Four Far East destinations have shown the biggest growth in Post Office Travel Money’s list of popular currencies this summer.
Thailand, Vietnam, Bali and Malaysia fill four of the top 10 growth slots for June, July and August, reinforcing a wider trend this year.
Research by the foreign exchange supplier revealed a 69% surge in demand for the Thai baht year-on-year this summer, while for the first eight months of 2017 demand was up 31%.
Similarly, Post Office sales of the Vietnamese dong surged 29% for the June-August period and have risen 28% in 2017 to date, while the Indonesian rupiah made summer gains of 13%, which contributed to a 40% rise to date.
Demand for the Malaysian ringgit rose 7% during the summer and 18% for January-August.
Post Office Travel Money’s Andrew Brown said the trend would continue. “Looking forward to the autumn and winter, there is every reason to expect that UK tourists will head east for long-haul holidays if our summer currency sales are anything to go by,” he said.
“Savvy travellers know that prices in Thailand, Bali, Vietnam and Penang are cheap and in times when the value of sterling is uncertain, low resort costs are proving a big draw.”
In Europe, Croatia has proved to be the big winner. Post Office currency sales grew by a third to maintain the Croatian kuna’s third place in the summer list of fastest-growing currencies and in the overall table for 2017. Croatia has also reached its highest position of fourth in the Post Office’s bestselling currencies for June-August behind the euro, US dollar and Canadian dollar. In the past five years, sales of the kuna have doubled through the Post Office.
One new entry to the league of the summer’s fastest growers was the Kenyan shilling. With a 3% rise in demand, the shilling has crept into the top 10, giving an indication that Kenya’s tourism industry is recovering following the terrorist attacks the country saw in recent years. Rise down under All these currencies were eclipsed by the 124% rise in summer demand for the New Zealand dollar, prompted, the Post Office believes, by The Lions’ summer rugby tour of the country.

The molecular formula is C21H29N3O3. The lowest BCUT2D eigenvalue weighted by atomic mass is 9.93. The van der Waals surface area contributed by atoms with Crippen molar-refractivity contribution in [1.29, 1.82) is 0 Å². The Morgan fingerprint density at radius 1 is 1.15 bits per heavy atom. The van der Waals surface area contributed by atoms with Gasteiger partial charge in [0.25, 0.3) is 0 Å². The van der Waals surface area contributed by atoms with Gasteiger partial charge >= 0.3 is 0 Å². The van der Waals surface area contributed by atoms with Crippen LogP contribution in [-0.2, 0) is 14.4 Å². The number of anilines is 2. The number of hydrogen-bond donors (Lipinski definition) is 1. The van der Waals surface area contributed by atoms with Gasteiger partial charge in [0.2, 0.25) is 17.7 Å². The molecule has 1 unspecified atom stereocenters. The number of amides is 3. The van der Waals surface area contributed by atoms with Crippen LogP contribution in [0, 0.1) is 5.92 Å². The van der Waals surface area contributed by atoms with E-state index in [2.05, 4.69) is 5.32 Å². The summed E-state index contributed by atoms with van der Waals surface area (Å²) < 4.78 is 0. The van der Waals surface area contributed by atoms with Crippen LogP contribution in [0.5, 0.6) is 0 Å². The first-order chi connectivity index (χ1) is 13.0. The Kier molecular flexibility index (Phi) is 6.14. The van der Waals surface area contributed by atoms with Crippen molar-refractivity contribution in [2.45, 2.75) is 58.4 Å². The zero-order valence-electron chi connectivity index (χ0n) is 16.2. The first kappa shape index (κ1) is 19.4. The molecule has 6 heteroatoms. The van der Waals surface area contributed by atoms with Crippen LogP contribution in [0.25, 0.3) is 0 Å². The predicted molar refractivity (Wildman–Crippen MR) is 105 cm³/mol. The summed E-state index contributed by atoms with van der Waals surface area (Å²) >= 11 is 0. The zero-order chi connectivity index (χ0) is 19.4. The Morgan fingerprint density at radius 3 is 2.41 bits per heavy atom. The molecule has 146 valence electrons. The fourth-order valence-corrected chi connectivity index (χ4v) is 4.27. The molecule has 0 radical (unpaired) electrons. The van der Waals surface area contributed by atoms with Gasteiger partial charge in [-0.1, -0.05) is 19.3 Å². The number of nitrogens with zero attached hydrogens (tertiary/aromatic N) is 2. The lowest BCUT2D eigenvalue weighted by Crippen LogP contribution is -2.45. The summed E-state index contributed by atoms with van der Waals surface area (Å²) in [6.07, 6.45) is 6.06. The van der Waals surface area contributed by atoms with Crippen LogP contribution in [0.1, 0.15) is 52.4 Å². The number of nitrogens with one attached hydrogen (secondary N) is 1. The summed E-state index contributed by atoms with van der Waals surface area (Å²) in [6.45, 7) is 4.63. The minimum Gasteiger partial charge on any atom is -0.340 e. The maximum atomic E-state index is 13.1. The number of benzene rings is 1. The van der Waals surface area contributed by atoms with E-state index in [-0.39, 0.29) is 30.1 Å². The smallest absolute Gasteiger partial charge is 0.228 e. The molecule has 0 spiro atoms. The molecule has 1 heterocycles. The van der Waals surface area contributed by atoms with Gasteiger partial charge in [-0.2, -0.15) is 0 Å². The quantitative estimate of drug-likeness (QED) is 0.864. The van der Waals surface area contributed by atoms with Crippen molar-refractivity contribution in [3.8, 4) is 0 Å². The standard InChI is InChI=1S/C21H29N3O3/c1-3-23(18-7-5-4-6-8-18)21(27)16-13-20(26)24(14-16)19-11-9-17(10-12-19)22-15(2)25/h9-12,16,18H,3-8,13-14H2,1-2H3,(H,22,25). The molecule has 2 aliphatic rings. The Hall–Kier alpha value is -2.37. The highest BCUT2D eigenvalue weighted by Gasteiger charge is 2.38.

Brown added: “In June we saw a 266% rise in New Zealand dollar sales, indicating that significant numbers of rugby fans were following the team down under. Interestingly, sales have remained very healthy over the past month, suggesting New Zealand will be popular with UK visitors this winter.”
The Polish zloty is the only other European currency to feature in both the fastest-growing summer currencies and year-to-date top 10, with an 11% year-on-year sales rise for June-August and a 16% increase for 2017 as a whole.
Warsaw recently rated second only to Prague for value in the Post Office’s annual Cost of Culture report, while Krakow was sixth cheapest in its City Costs Barometer of 36 European cities earlier in the year.
Brown added: “This year’s currency sales have made it clear that holidaymakers are choosing destinations abroad where prices for tourist staples are low. Autumn is peak season for city breaks and we expect Poland’s cities to be among a number of Eastern European capitals that will appeal to UK tourists who have done their homework in advance and are planning weekend breaks in low-cost destinations.”